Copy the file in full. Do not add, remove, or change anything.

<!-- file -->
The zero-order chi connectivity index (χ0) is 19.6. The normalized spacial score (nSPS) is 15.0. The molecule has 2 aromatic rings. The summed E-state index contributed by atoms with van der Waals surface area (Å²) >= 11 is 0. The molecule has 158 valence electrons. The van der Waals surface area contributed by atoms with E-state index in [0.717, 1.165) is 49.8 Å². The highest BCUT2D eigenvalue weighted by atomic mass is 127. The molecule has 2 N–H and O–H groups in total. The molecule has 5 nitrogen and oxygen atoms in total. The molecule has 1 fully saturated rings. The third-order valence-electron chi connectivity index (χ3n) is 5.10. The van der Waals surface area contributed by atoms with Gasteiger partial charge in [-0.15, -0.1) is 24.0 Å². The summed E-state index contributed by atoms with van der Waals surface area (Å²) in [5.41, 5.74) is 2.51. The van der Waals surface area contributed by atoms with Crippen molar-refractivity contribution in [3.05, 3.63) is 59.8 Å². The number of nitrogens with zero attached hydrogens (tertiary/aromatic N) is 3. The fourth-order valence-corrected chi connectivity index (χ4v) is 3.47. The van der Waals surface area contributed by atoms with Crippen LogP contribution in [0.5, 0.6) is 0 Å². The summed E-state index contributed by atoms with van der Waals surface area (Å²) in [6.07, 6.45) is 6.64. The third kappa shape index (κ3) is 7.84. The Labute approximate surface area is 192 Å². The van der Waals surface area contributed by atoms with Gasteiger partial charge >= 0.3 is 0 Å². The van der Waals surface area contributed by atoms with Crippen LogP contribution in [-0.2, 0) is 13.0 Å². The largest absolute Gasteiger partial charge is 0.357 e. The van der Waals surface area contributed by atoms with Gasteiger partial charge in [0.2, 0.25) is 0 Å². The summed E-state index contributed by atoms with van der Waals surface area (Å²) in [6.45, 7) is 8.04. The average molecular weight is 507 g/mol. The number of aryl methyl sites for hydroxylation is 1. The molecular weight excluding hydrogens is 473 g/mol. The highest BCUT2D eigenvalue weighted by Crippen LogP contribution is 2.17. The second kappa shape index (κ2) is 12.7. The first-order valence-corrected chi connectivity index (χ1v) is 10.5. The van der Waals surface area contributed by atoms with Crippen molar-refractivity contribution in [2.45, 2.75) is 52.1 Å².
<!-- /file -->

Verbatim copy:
The zero-order chi connectivity index (χ0) is 19.6. The normalized spacial score (nSPS) is 15.0. The molecule has 2 aromatic rings. The summed E-state index contributed by atoms with van der Waals surface area (Å²) >= 11 is 0. The molecule has 158 valence electrons. The van der Waals surface area contributed by atoms with E-state index in [0.717, 1.165) is 49.8 Å². The highest BCUT2D eigenvalue weighted by atomic mass is 127. The molecule has 2 N–H and O–H groups in total. The molecule has 5 nitrogen and oxygen atoms in total. The molecule has 1 fully saturated rings. The third-order valence-electron chi connectivity index (χ3n) is 5.10. The van der Waals surface area contributed by atoms with Gasteiger partial charge in [-0.15, -0.1) is 24.0 Å². The summed E-state index contributed by atoms with van der Waals surface area (Å²) in [5.41, 5.74) is 2.51. The van der Waals surface area contributed by atoms with Crippen molar-refractivity contribution in [3.05, 3.63) is 59.8 Å². The number of nitrogens with zero attached hydrogens (tertiary/aromatic N) is 3. The fourth-order valence-corrected chi connectivity index (χ4v) is 3.47. The van der Waals surface area contributed by atoms with Crippen LogP contribution in [0.5, 0.6) is 0 Å². The summed E-state index contributed by atoms with van der Waals surface area (Å²) in [6.07, 6.45) is 6.64. The third kappa shape index (κ3) is 7.84. The Labute approximate surface area is 192 Å². The van der Waals surface area contributed by atoms with Gasteiger partial charge >= 0.3 is 0 Å². The van der Waals surface area contributed by atoms with Crippen LogP contribution in [-0.2, 0) is 13.0 Å². The largest absolute Gasteiger partial charge is 0.357 e. The van der Waals surface area contributed by atoms with Gasteiger partial charge in [0.2, 0.25) is 0 Å². The summed E-state index contributed by atoms with van der Waals surface area (Å²) in [6.45, 7) is 8.04. The average molecular weight is 507 g/mol. The number of aryl methyl sites for hydroxylation is 1. The molecular weight excluding hydrogens is 473 g/mol. The highest BCUT2D eigenvalue weighted by Crippen LogP contribution is 2.17. The second kappa shape index (κ2) is 12.7. The first-order valence-corrected chi connectivity index (χ1v) is 10.5. The van der Waals surface area contributed by atoms with Crippen molar-refractivity contribution in [2.45, 2.75) is 52.1 Å².